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Sierra Leoneans, Liberians Want Charles Taylor Convicted

Sierra Leoneans, Liberians Want Charles Taylor Convicted

by Bob Tortora

WASHINGTON, D.C. -- Amid the continuing trial of former Liberian President Charles Taylor, who is accused of war crimes in Sierra Leone, Gallup found that 93% of Sierra Leoneans and 67% of Liberians say it is a good thing that Taylor is on trial.


Taylor, who was president of Liberia from 1997 to 2003, has been on trial since June 2007. He is charged with 11 counts of war crimes committed during Sierra Leone's conflict, including abducting, murdering, and mutilating civilians; sexual slavery and violence; and abducting adults and children and forcing them to perform forced labor or become fighters.

When asked what they thought the outcome of the trial should be, 62% of Sierra Leoneans and 40% of Liberians say that Taylor should be convicted and get a jail sentence, but not necessarily a death sentence. One-third of Sierra Leoneans say he should be convicted and sentenced to death, along with 19% of Liberians who also support the most extreme punishment. Another 37% of Liberians, but a mere 2% of Sierra Leoneans say Taylor should be found not guilty and freed.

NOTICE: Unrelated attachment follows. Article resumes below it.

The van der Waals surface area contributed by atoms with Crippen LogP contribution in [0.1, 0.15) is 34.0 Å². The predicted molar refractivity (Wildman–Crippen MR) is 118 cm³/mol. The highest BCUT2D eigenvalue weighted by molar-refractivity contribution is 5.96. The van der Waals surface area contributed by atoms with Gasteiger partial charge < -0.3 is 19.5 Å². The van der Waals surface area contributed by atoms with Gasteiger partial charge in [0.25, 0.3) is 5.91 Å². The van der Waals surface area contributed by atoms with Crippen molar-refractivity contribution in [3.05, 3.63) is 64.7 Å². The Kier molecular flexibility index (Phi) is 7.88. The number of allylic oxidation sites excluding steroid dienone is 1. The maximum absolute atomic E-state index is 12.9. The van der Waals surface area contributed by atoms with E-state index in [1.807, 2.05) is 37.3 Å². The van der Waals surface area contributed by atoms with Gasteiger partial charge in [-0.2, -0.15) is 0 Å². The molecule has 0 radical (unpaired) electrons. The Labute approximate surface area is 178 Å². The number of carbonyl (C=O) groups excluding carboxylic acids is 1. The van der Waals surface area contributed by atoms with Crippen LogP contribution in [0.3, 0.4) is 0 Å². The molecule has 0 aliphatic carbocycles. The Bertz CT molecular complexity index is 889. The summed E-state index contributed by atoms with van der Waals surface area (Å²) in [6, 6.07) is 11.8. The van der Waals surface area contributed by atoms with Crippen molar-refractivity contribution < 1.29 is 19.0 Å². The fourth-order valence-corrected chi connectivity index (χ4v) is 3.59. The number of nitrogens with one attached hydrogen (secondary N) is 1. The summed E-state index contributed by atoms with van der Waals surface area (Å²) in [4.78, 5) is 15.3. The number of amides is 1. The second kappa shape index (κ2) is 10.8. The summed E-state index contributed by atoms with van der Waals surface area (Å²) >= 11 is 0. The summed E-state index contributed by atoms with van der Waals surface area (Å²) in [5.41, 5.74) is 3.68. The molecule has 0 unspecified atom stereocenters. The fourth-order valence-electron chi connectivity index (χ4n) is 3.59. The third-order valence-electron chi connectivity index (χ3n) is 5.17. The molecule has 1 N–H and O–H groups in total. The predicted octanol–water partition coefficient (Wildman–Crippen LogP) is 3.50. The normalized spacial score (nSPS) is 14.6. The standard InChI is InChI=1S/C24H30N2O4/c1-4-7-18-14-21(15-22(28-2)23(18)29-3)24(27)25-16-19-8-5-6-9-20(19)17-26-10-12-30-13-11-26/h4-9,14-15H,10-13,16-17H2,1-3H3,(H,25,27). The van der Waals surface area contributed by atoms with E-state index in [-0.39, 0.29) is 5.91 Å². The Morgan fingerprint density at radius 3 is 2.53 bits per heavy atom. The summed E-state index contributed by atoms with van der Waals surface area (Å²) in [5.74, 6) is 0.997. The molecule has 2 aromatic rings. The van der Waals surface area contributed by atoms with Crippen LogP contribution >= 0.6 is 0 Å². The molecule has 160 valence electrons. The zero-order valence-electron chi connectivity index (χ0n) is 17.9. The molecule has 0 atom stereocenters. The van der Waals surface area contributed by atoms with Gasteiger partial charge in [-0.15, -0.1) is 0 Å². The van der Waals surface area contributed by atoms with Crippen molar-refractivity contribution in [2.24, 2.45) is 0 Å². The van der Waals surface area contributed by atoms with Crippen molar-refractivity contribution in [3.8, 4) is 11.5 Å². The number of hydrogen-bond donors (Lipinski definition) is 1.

The Special Court for Sierra Leone moved Taylor's trial from Sierra Leone to the Netherlands over concerns about maintaining stability in West Africa. And with the wide diversity of opinions as indicated by the Gallup Poll, particularly that 95% of Sierra Leoneans say Taylor should be convicted but only 37% of Liberians say Taylor should be found not guilty and freed, there is reason to believe there could be a real risk of instability in West Africa after the trial ends. With the trial recessed until Jan. 12, 2009, and 10 witnesses still to be disposed, the trial is expected to end no later than spring 2009.

Survey Methods

Results are based on face-to-face interviews with at least 1,000 adults, aged 15 and older, in Liberia and Sierra Leone in April to May 2008. For results based on the total sample of national adults, one can say with 95% confidence that the maximum margin of sampling error is ±5 percentage points for Liberia and ±4 percentage points for Sierra Leone. In addition to sampling error, question wording and practical difficulties in conducting surveys can introduce error or bias into the findings of public opinion polls.

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